STUDY: Imposing Limits On Welfare Benefits May Lead To Higher Death Rates

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Limiting welfare benefits to those who successfully manage to find a job within a set time period puts those low-income individuals at a slightly increased risk of dying sooner, according to a new study. The study’s authors suggest that the higher death rates may stem from the fact that the current welfare system does not adequately provide for the Americans living in extreme poverty.

Led by Columbia University’s Dr. Peter Muennig, a team of researchers tracked Floridians on welfare over nearly two decades. The researchers were interested in examining health outcomes in the time period after former President Clinton’s 1996 welfare reform bill — which hoped to shrink welfare rolls by tying benefits to employment, spurring low-income recipients to take steps to improve their financial standing — was signed into law. And they found that death rates were a half percent higher among welfare recipients who were pushed to find employment or face losing their benefits, as compared to those who received unrestricted benefits regardless of their employment status.

Muenning told Reuters Health that while some of the study’s participants may have successfully found employment and begun to earn more money, “others lost their lifeline and had to fall back on already poor family members and friends to eat and get shelter.”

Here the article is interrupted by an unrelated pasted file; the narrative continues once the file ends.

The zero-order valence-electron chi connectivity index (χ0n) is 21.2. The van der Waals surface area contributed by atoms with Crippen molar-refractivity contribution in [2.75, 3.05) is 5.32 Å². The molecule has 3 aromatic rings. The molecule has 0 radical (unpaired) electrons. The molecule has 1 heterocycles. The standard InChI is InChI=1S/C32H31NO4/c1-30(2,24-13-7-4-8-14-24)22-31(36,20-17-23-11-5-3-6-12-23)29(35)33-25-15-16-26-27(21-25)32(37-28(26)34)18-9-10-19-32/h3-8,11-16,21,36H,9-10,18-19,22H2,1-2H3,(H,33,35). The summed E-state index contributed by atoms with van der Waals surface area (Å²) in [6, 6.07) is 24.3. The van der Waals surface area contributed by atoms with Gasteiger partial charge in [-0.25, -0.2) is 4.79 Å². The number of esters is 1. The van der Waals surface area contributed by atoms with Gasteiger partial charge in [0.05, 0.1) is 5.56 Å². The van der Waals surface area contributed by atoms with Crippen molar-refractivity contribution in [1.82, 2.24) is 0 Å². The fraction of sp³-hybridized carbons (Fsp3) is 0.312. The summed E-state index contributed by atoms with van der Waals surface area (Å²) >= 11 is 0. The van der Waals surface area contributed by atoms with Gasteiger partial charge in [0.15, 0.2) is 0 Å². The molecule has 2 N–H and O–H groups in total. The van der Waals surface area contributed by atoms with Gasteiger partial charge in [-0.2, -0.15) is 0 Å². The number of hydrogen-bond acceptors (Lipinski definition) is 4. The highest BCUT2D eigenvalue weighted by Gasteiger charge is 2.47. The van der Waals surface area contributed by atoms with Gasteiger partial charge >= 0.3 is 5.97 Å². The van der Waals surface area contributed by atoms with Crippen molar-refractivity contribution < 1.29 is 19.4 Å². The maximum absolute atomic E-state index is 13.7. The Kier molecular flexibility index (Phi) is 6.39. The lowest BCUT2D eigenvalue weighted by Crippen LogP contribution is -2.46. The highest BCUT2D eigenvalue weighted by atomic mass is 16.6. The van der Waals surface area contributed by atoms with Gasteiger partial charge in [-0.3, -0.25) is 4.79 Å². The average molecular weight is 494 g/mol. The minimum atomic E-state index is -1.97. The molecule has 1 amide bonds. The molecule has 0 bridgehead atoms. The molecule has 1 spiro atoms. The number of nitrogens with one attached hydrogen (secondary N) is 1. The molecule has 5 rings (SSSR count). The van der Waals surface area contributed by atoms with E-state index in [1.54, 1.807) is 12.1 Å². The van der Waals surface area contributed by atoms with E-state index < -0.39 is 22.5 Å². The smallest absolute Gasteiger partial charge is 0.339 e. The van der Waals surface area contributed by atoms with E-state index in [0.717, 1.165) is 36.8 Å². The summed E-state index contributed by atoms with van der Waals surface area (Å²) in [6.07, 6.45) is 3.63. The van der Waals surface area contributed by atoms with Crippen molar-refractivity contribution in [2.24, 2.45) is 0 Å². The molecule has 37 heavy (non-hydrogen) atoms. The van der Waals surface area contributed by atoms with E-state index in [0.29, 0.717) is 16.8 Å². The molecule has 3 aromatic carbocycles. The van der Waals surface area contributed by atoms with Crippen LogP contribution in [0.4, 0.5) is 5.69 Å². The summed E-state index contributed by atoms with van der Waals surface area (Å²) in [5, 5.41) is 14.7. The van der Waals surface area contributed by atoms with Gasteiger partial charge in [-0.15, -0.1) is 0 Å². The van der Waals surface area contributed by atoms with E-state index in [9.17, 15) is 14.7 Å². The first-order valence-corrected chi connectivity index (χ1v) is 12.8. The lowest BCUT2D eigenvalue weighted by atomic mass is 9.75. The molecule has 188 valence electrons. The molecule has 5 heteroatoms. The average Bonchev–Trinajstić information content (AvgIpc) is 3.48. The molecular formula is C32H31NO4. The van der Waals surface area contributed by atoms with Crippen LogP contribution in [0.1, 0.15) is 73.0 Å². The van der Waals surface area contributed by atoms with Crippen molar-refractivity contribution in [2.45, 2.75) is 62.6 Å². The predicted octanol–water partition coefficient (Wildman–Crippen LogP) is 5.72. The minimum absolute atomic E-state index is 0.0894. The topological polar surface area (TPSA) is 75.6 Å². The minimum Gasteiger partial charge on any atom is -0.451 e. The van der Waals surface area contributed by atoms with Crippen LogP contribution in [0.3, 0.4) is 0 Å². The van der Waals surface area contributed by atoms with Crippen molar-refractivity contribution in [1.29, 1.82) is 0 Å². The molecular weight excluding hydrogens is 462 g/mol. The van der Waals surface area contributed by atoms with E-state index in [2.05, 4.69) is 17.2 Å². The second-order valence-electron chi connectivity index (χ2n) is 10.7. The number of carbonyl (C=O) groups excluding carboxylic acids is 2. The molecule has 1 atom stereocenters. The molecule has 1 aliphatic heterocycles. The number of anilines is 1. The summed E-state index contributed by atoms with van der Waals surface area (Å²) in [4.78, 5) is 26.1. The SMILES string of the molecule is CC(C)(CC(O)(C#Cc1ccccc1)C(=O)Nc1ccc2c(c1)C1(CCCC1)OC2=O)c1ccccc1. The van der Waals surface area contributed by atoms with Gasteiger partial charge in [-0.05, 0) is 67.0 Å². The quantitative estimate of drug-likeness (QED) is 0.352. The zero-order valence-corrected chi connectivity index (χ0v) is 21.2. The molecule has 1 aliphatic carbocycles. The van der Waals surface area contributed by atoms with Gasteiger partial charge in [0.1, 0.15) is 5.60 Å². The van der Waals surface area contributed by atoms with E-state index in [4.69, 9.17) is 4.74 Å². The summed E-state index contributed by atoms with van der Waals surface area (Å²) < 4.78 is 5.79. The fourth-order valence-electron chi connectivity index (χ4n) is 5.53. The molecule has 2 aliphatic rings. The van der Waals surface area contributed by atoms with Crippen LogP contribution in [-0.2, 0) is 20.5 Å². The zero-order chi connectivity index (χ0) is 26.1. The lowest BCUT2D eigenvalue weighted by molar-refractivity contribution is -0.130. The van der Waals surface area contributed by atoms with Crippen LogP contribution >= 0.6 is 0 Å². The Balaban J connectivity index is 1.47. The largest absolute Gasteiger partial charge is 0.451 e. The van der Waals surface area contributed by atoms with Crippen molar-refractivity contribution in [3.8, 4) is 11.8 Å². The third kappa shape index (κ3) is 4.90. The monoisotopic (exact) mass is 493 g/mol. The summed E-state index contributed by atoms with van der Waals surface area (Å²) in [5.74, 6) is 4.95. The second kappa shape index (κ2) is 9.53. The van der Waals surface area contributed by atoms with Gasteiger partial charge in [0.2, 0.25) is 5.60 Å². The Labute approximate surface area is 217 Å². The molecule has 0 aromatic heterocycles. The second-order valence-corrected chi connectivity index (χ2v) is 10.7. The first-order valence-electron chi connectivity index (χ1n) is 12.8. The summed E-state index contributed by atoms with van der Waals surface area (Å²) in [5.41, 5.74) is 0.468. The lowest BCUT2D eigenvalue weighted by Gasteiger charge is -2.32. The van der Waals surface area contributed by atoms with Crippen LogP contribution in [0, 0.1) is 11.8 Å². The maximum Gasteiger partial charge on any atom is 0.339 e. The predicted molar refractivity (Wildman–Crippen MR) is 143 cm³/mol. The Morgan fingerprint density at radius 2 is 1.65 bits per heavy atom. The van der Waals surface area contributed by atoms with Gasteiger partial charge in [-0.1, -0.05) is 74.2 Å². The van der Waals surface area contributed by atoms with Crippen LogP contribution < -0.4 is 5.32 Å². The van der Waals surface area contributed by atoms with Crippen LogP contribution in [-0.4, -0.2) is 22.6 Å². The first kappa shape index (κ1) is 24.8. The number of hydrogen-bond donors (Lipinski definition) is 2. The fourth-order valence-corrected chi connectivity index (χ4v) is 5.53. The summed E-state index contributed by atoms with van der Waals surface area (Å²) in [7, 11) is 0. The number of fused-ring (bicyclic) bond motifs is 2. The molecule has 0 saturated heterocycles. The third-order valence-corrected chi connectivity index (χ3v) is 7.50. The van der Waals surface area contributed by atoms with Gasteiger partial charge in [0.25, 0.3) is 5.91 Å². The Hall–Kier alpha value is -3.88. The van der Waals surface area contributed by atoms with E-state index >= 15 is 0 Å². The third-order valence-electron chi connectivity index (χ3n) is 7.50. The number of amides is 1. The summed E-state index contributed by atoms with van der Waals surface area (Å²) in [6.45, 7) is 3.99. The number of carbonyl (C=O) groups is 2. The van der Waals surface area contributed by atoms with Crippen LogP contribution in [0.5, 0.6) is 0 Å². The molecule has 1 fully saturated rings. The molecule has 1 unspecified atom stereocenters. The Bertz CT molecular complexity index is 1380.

Among the group that faced a time limit on their benefits unless they secured employment, significantly more people did get jobs. But Muenning and his colleagues found that few of those people actually made more money at their jobs than the total income that the other, unrestricted group received from their welfare benefits and other supplements. And half of the people in the time-limited group couldn’t find a job during much of the program.

The study’s authors noted that there needs to be more research in this area in order to draw strong conclusions about the health impacts of welfare reforms. But their findings align with other studies that have found that even though the 1990s-era reforms successfully shrunk the welfare rolls, they also led to a huge spike in extreme poverty. As the economic downturn has made the job market sluggish, the number of low-income Americans who need federal assistance has increased even as the availability of those benefits has shrunk.

Researchers have documented the serious health effects of other economic policies, too. Stringent austerity policies in Europe and the United States are literally killing people by limiting medical resources, pushing more people into homelessness, curtailing access to health care, and causing an uptick in alcoholism and depression. And the recent sequester cuts are already hampering cancer care, preventing federal agencies from conducting food inspections, and slowing medical research.